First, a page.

Programme Structure

MPhil Research Projects

The MPhil includes a project in a laboratory of the student’s choice, chosen from projects offered by Cambridge Neuroscience Principal Investigators. The write up for the project is formally assessed and forms 70% of the overall mark for the degree.

Once project choices are confirmed, each student will be notified of the start date and given contact details of their project supervisor. Students are encouraged to contact supervisors in advance of starting the project as there may be background reading to complete. The supervisor will arrange access, facilities and any specific training required.

Extended Essay

A 5,000-word extended essay; The topic of the essay must be approved by the Programme Director and will form the basis of the portfolio of lectures and seminars which the student takes. This essay forms 25% of the overall mark for the degree.

Research Methods and Statistics

  1. Statistical Methods for Biologists – compulsory

This 30-hour ‘Statistics for Biologists’ course will focus on practical statistics, teaching you how to perform simple analyses using the statistical package R. This module will be linked to an assessment that will form 5% of the overall mark for the degree.

  1. Practical introduction to MATLAB Programming – optional

This 8-hour intensive course focuses on practical hands-on variable handling and programming implementation rather than on theory.

  1. Statistical Methods for Cognitive Psychologists – optional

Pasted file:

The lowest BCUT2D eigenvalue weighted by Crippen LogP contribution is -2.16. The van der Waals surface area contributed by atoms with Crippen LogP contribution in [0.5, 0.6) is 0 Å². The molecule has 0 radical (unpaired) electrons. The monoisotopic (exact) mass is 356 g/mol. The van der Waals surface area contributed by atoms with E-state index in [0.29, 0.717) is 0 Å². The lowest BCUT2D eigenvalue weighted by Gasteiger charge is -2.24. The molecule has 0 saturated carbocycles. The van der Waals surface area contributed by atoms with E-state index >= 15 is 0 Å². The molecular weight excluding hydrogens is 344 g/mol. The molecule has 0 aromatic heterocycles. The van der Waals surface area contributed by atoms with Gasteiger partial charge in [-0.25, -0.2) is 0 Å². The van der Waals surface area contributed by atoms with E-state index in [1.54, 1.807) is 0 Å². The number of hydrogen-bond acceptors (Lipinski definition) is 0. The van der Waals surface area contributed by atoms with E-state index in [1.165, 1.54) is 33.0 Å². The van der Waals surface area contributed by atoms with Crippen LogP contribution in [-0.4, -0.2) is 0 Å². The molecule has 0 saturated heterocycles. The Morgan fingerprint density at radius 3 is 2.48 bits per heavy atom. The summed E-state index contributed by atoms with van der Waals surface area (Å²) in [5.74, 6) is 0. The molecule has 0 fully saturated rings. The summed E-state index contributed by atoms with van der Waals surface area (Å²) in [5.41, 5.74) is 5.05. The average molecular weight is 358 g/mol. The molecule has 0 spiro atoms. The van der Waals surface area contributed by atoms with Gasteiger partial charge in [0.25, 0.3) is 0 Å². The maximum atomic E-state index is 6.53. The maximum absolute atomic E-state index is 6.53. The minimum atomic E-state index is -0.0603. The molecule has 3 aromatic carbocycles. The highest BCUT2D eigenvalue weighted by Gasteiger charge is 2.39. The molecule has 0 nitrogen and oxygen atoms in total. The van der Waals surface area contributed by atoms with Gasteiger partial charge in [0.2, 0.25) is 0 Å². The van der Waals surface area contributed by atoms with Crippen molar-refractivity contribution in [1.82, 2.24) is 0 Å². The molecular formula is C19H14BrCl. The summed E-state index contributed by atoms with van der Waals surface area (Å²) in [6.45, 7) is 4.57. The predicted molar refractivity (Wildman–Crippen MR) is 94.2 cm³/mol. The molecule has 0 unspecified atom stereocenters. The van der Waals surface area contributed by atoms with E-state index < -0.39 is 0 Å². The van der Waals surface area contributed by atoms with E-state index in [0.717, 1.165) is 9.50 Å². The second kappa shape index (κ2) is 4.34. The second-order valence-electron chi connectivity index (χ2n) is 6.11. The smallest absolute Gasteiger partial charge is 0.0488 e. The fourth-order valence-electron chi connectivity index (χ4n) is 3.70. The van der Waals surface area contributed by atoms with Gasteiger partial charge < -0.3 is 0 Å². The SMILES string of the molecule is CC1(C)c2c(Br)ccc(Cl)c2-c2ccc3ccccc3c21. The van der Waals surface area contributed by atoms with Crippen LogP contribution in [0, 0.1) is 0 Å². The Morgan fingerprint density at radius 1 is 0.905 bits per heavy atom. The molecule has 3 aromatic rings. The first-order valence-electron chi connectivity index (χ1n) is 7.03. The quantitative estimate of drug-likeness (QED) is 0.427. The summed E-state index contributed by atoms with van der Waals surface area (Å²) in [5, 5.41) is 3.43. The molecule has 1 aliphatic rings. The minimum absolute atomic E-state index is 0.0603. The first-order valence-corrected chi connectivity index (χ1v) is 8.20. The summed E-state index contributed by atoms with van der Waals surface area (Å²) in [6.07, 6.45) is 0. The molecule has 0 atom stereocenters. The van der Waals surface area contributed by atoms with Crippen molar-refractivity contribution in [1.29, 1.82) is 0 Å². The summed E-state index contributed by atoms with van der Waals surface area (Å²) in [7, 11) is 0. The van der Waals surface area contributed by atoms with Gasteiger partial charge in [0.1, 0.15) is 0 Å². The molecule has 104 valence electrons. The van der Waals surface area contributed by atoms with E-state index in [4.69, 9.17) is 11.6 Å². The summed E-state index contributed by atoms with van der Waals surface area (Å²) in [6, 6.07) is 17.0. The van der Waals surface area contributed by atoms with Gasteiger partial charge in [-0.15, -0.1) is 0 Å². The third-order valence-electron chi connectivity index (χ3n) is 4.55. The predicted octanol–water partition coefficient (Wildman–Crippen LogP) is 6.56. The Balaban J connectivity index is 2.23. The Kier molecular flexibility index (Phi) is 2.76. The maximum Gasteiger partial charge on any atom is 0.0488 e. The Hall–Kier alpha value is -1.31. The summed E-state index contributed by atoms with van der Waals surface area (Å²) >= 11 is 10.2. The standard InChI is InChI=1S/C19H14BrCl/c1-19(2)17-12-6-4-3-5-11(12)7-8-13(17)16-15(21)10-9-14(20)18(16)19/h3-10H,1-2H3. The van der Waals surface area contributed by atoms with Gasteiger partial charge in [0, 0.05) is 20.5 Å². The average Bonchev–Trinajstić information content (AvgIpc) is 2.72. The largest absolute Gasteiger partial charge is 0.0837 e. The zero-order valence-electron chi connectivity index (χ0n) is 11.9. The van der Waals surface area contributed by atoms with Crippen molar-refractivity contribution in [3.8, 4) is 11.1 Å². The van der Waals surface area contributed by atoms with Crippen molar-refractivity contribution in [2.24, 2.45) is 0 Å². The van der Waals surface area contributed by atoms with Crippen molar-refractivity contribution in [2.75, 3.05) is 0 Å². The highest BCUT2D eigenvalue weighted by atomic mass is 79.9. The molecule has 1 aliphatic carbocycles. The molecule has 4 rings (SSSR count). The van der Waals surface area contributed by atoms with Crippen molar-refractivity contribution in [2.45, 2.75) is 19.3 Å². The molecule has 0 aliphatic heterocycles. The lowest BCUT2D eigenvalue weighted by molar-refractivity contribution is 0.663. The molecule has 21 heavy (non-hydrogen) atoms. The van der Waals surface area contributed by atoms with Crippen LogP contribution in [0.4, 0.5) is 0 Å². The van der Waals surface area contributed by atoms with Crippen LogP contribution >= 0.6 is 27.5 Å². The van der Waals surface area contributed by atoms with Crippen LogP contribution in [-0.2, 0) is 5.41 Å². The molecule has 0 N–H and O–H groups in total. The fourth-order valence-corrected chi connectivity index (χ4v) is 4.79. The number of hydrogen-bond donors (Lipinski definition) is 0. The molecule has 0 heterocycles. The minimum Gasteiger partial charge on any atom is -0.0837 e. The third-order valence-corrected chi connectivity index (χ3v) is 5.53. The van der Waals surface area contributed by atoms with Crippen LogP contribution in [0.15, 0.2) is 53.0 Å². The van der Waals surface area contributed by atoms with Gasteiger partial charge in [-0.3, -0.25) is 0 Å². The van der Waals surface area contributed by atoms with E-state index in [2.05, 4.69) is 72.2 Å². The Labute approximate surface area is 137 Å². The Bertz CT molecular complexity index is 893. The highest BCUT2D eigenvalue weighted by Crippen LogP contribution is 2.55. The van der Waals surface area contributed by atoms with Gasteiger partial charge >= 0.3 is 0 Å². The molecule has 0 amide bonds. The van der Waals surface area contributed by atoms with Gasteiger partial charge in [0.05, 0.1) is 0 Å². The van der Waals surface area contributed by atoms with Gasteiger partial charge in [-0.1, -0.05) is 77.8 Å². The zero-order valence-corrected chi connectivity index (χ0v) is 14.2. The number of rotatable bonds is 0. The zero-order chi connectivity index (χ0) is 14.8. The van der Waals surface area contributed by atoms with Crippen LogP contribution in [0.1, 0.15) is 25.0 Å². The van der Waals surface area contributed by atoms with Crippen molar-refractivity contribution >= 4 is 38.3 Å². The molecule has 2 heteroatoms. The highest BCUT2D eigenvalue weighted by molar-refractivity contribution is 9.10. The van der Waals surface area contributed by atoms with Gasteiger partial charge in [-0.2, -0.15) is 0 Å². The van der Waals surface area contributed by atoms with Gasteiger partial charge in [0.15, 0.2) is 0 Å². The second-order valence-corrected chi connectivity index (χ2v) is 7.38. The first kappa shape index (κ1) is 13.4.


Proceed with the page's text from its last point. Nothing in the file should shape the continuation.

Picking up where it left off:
This 9-hour lecture course will serve as an introduction to statistical methods for postgraduate students.

Cambridge Neuroscience themed seminars

Students receive a total of more than approximately 30 hours of lectures, seminars and workshops (compulsory) on the six main themes of Cambridge Neuroscience; Neurons, Circuits and Networks, Adaptive Brain Computations, Lifelong Brain Development and Brain Ageing, The Social Brain, Beyond the Neuron, Brains and Machines.

Research Training Modules

Students will choose a minimum of three research training modules, from a choice of approximately nine modules. Students may complete (and indeed are encouraged) more than the minimum three research modules. Some of these modules are already timetabled in conjunction with other courses and others will be specifically run for your group.

Journal Clubs

These will run in synchrony with the Cambridge Neuroscience Seminar schedule (e.g. Adrian Seminars, Chaucer Club, Zangwill Club etc.). During the week preceding the seminar, a Teaching Assistant (TA) will give a short lecture (30 minutes max) to cover topic background and main research techniques before leading a journal club session, where a seminal paper authored by the speaker will be thoroughly discussed. The MPhil students will then attend the relevant seminar.

Research Skills Workshops

You will also have the opportunity to attend interactive workshops covering the main research transferable skills (e.g., reading papers, applying for studentships, visualising data, science communication skills, open science and much more). Some of these sessions are already timetabled in conjunction with other courses and others will be specifically run for your group.

Interdisciplinary seminars

The Cambridge Neuroscience community collectively hosts ~350 talks and seminars per annum, details of which you can find here. To sign up to receive email alerts about neuroscience seminars, or to add talks to the list, please visit and search for Cambridge Neuroscience Seminars.